Sen. Elizabeth Warren took a shot at other candidates and out-of-control campaign spending during the debate before the New Hampshire primary.
"Everyone on this stage except Amy (Klobuchar) and me is either a billionaire or is receiving help from PACs that can do unlimited spending," said Warren, D-Mass., Feb. 7.
The question of who is funding the Democratic candidates is a longtime issue for Democratic primary voters. Warren’s assertion distanced her from billionaire candidates and from candidacies aided by donors who can give unlimited amounts.
Warren is basically right about her rivals’ connection to unlimited political spending. However, we found that a different type of group is supporting her in similar ways.
The terminology can be confusing, so let’s clarify the definitions.
Political action committees, or PACs, are vehicles for politically active individuals to pool their money and spend it in political campaigns. There are dollar limits on how much individual donors can give to a PAC and how much PACs can spend on behalf of a given candidate.
A “super PAC,” by contrast, has fewer restrictions. Super PACs, which proliferated after the Supreme Court’s ruling in the Citizens United case, can raise and spend unlimited amounts, as long as they don’t directly coordinate with candidates or party committees. Super PACs are often, though not always, established and run by a candidate’s former close aides.
Super PACs, like regular PACs, publicly disclose their receipts and expenditures to the Federal Election Commission, though they sometimes get big donations from nonprofits, which don't have to disclose their donors. So tracking super PAC funding sources still leaves gaps.
We’ll note that Warren didn’t say "super PAC" in her debate claim, but she clarified in a subsequent tweet that that’s what she was referring to.
Who does Warren say has a super PAC?
When we checked with the Warren campaign, they provided a list of candidates on the debate stage in New Hampshire. Warren’s list is essentially accurate:
Joe Biden: Unite the Country (super PAC)
Pete Buttigieg: VoteVets Action Fund (super PAC)
Bernie Sanders: National Nurses United super PAC, and Our Revolution
Andrew Yang: Math PAC (super PAC)
Tom Steyer: He’s a billionaire. No super PAC
Amy Klobuchar: She’s neither a billionaire nor a super PAC beneficiary
Yang and Biden both benefit from groups that were created specifically to support their campaigns.
Yang benefits from the Math PAC, a play on Yang’s catchphrase, which he says stands for "Make America Think Harder." The super PAC, founded by Democratic operative Will Hailer, reported spending $358,381 through Feb. 10.
The pro-Biden Unite the Country super PAC, chaired by former Biden aide Mark Doyle, has spent almost $6.5 million, according to disclosures reported to the Federal Election Commission through Feb. 10. That includes extensive expenditures in the early primary and caucus states of New Hampshire, Nevada and South Carolina, the Hill newspaper reported.
The super PAC that supports Buttigieg is slightly different. VoteVets was established in 2006, when Buttigieg was still a Rhodes Scholar at Oxford University, rather than being purpose-built for his candidacy. Because VoteVets endorsed Buttigieg, a former Navy reservist, the group can use its super PAC on his behalf. It has purchased television advertising to support Buttigieg, the Washington Post reported.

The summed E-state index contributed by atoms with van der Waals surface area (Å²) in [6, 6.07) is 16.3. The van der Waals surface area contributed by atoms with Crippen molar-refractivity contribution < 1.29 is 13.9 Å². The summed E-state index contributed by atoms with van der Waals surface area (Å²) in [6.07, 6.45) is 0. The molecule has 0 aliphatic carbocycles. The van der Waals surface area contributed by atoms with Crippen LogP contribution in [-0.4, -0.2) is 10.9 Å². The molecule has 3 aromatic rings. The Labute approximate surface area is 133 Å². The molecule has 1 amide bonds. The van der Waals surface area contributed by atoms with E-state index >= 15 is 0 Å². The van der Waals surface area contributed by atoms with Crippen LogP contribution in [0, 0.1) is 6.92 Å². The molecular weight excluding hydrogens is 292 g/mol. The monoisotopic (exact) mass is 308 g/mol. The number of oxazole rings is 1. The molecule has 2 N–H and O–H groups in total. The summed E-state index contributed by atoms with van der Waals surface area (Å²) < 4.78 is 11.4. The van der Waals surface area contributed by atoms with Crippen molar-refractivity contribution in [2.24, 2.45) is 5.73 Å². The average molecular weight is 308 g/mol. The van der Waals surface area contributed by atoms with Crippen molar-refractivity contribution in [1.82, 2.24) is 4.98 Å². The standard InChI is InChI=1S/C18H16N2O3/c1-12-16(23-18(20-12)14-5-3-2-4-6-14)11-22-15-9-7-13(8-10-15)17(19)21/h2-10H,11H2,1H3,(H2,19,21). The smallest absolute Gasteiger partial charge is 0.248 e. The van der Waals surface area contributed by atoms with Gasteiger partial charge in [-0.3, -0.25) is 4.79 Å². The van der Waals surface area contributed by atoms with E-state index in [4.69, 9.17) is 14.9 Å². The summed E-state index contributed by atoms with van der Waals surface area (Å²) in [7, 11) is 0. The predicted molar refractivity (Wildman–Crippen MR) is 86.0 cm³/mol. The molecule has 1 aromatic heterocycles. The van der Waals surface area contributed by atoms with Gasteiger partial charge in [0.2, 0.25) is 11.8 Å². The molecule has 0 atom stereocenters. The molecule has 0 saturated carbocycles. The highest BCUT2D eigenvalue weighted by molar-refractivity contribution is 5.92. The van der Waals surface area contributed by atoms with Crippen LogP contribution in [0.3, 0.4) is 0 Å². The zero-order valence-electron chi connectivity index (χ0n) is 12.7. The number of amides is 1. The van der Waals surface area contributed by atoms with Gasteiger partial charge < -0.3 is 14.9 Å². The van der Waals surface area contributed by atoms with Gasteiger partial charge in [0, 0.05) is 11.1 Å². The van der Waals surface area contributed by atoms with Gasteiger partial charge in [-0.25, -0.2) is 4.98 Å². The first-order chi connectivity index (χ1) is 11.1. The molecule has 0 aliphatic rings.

Sanders, meanwhile, benefits similarly from the super PAC affiliated with National Nurses United. Like VoteVets for Buttigieg, National Nurses United existed before Sanders’s presidential campaigns and has endorsed him.
Sanders also has the support of a different group, Our Revolution, that was created by Sanders aide Jeff Weaver and was headed for a period by former Ohio state Sen. Nina Turner, another Sanders ally. It isn’t a PAC or super PAC — it’s a 501(c)4 "social welfare" organization, which means that it is overseen by the Internal Revenue Service rather than the Federal Election Commission. But it has some similarities with super PACs.
A 501(c)4 can accept unlimited donations, but it can’t allocate more than half of its spending toward political advocacy. And like super PACs, such groups do not have to disclose their biggest donors. (Our Revolution posts the names of donors, but not the amounts.) In addition, Our Revolution cannot formally coordinate with a candidate it supports. Our Revolution has also supported a variety of other candidates, not just Sanders.
What about Warren?
Warren has the support of an organization that’s affiliated with a 501(c)4 group, the same kind of group as Our Revolution.
The Progressive Change Campaign Committee has backed Warren over her political career. Currently, the group has Warren in the first slot on the "candidate" page on its website.
While the Progressive Change Campaign Committee is not a super PAC, it is affiliated with the P Street Project, a 501(c)4 group. This means that Warren has the support of a group that, like a super PAC, can accept unlimited donations. It also doesn’t have to disclose its donors.
Warren said, "Everyone on this stage except Amy (Klobuchar) and me is either a billionaire or is receiving help from PACs that can do unlimited spending."
She has a point that Steyer is a billionaire and that Biden, Buttigieg, Sanders and Yang are each supported by a super PAC. Some of the super PACs started for the 2020 presidential campaign; some existed beforehand.
That said, Warren has the backing of a group that has an affiliate organized under section 501(c)4 of the tax code, which allows it operate in much the same way as a super PAC does, even if it isn’t technically a super PAC.
We rate the statement Mostly True.